In a way it’s comforting reading about his struggles — even as he is circling slowly closer to the life he’s called to, he does silly things (one New Year’s Eve he for some reason, while drunk, throws a can of pineapple juice at a light post, for example), loses his way, feels inadequate, wanders from opportunity to opportunity, and struggles to understand what he will become. And this is Thomas Merton, who we modern readers know will become one of the most prominent and influential writers of the 20th century, a person whose conscience fueled writing about civil rights and war, and whose deeply convicted spiritual writing, has inspired Catholics and non-Catholics alike.

The Seven Storey Mountain is long, and difficult in places (Merton wrote this when it was normal for Catholics to be dismissive of other Christian denominations, for example), and you may find yourself urging Merton along, but it’s packed densely with insights into growing up, becoming an adult, understanding one’s self, learning to be a good friend and family member, finding a vocation, living in a troubling and troubled world, and growing close to God. It’s a book I’m still digesting, and one I’ll probably return to. A deeply intriguing and important read.

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I’d read parts of Let Your Life Speak: Listening for the Voice of Vocation by Parker Palmer with my student success class last spring in the modules on vocation, specifically the chapter called “Now I Become Myself.” My students were impressed with Palmer’s wisdom in statements such as “What a long time it can take to become the person one has always been!” and “Vocation does not come from a voice ‘out there’ calling me to become something I am not. It comes from a voice ‘in here’ calling me to be the person I was born to be, to fulfill the original selfhood given me at birth by God.”

Around the time I used this with my class, a friend told me this is a favorite book of his, so I intended to give it a full reading. I had actually checked it out of the library once before and had been too busy to read it. The same thing happened over the summer. This time I swore I’d read it all the way through and made it my “lunch book” — keeping it at work and reading in the sun or in my office each day after I ate.

How glad I am that I kept trying. Palmer’s wisdom is humble and humane and true. He generously shares his own missteps and fears in the service of helping readers avoid their own, or embrace them as the case may be:  “Here, I think, is another clue to finding true self and vocation: we must withdraw the negative projections we make on people and situations — projections that serve mainly to mask our fears about ourselves — and acknowledge and embrace our own liabilities and limits.” Yep. Ouch. Another gem: ” . . . there is as much guidance in what does not and cannot happen in my life as there is in what can and does — maybe more.” Not something that’s easy to accept.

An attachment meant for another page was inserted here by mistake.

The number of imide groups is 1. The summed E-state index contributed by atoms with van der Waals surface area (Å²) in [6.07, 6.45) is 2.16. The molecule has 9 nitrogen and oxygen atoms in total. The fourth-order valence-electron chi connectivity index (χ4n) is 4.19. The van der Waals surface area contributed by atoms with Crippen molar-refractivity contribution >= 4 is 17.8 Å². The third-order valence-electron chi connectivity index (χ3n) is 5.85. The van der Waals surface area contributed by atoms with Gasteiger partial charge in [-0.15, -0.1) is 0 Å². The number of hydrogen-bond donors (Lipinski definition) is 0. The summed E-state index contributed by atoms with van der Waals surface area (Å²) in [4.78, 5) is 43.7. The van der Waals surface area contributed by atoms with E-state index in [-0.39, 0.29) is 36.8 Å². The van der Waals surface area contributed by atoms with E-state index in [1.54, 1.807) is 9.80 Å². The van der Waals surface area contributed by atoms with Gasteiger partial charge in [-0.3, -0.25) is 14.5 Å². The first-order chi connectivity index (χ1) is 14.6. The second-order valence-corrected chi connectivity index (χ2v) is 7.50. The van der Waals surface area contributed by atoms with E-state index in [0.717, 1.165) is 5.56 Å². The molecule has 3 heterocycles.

But this isn’t just a book about seeking one’s vocation. Palmer writes searingly about his descent into depression and his way back to wholeness: “One begins the slow walk back to health by choosing each day things that enliven one’s selfhood and resisting things that do not.” And acknowledges how painful, slow, and difficult this is: “Depression is the ultimate state of disconnection — it deprives one of the relatedness that is the lifeline of every living being.”

He also expounds on leadership: “These leaders possess a gift available to all who take an inner journey: the knowledge that identity does not depend on the role we play or the power it gives us over others. It depends only on the simple fact that we are children of God, valued in and for ourselves.” And extolls the benefits of “inner work . . . like journaling, reflective reading, spiritual friendship, meditation, and prayer” and the importance of community: “Community doesn’t just create abundance — community is abundance. If we could learn that equation from the world of nature, the human world might be transformed.”

In these times this passage will be one I return to frequently: “‘Be not afraid’ does not mean we cannot have fear. Everyone has fear, and people who embrace the call to leadership often find fear abounding. Instead the words say we do not need to be the fear we have. We do not have to lead from a place of fear, thereby engendering a world in which fear is multiplied.” Amen.

This is a brief book, around 100 pages, and small enough to fit easily in a coat pocket or purse or desk drawer. It merits reading and re-reading, and inwardly digesting. It would be a great book to journal with, or to discuss in a small group.